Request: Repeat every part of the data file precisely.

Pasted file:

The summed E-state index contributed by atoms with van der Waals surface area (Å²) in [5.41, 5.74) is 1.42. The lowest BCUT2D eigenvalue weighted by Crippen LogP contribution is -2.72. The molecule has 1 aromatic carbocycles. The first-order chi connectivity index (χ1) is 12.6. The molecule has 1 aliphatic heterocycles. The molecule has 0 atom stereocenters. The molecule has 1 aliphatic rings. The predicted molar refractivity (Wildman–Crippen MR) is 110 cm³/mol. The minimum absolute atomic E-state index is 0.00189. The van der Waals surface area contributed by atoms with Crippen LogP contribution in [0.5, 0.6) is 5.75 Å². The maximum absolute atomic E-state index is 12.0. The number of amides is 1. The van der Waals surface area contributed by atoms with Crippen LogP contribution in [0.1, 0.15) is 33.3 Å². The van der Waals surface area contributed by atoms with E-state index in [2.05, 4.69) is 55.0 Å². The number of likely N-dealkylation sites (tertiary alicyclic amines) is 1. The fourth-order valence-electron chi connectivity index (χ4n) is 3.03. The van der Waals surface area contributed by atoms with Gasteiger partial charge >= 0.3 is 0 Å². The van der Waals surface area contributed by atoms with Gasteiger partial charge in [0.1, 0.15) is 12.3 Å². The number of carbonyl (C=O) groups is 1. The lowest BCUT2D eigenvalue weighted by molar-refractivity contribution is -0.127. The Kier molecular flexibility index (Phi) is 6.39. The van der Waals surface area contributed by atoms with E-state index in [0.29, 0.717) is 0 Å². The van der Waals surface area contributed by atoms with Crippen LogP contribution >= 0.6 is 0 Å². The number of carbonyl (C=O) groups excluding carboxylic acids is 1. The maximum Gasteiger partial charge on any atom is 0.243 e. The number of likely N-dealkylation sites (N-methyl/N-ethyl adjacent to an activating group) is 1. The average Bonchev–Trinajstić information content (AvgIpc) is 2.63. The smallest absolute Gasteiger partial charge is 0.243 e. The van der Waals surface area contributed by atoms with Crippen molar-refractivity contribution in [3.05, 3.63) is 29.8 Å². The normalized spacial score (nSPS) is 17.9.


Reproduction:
The summed E-state index contributed by atoms with van der Waals surface area (Å²) in [5.41, 5.74) is 1.42. The lowest BCUT2D eigenvalue weighted by Crippen LogP contribution is -2.72. The molecule has 1 aromatic carbocycles. The first-order chi connectivity index (χ1) is 12.6. The molecule has 1 aliphatic heterocycles. The molecule has 0 atom stereocenters. The molecule has 1 aliphatic rings. The predicted molar refractivity (Wildman–Crippen MR) is 110 cm³/mol. The minimum absolute atomic E-state index is 0.00189. The van der Waals surface area contributed by atoms with Crippen LogP contribution in [0.5, 0.6) is 5.75 Å². The maximum absolute atomic E-state index is 12.0. The number of amides is 1. The van der Waals surface area contributed by atoms with Crippen LogP contribution in [0.1, 0.15) is 33.3 Å². The van der Waals surface area contributed by atoms with E-state index in [2.05, 4.69) is 55.0 Å². The number of likely N-dealkylation sites (tertiary alicyclic amines) is 1. The fourth-order valence-electron chi connectivity index (χ4n) is 3.03. The van der Waals surface area contributed by atoms with Gasteiger partial charge >= 0.3 is 0 Å². The van der Waals surface area contributed by atoms with Gasteiger partial charge in [0.1, 0.15) is 12.3 Å². The number of carbonyl (C=O) groups is 1. The lowest BCUT2D eigenvalue weighted by molar-refractivity contribution is -0.127. The Kier molecular flexibility index (Phi) is 6.39. The van der Waals surface area contributed by atoms with E-state index in [0.29, 0.717) is 0 Å². The van der Waals surface area contributed by atoms with Crippen LogP contribution >= 0.6 is 0 Å². The number of carbonyl (C=O) groups excluding carboxylic acids is 1. The maximum Gasteiger partial charge on any atom is 0.243 e. The number of likely N-dealkylation sites (N-methyl/N-ethyl adjacent to an activating group) is 1. The average Bonchev–Trinajstić information content (AvgIpc) is 2.63. The smallest absolute Gasteiger partial charge is 0.243 e. The van der Waals surface area contributed by atoms with Crippen molar-refractivity contribution in [3.05, 3.63) is 29.8 Å². The normalized spacial score (nSPS) is 17.9.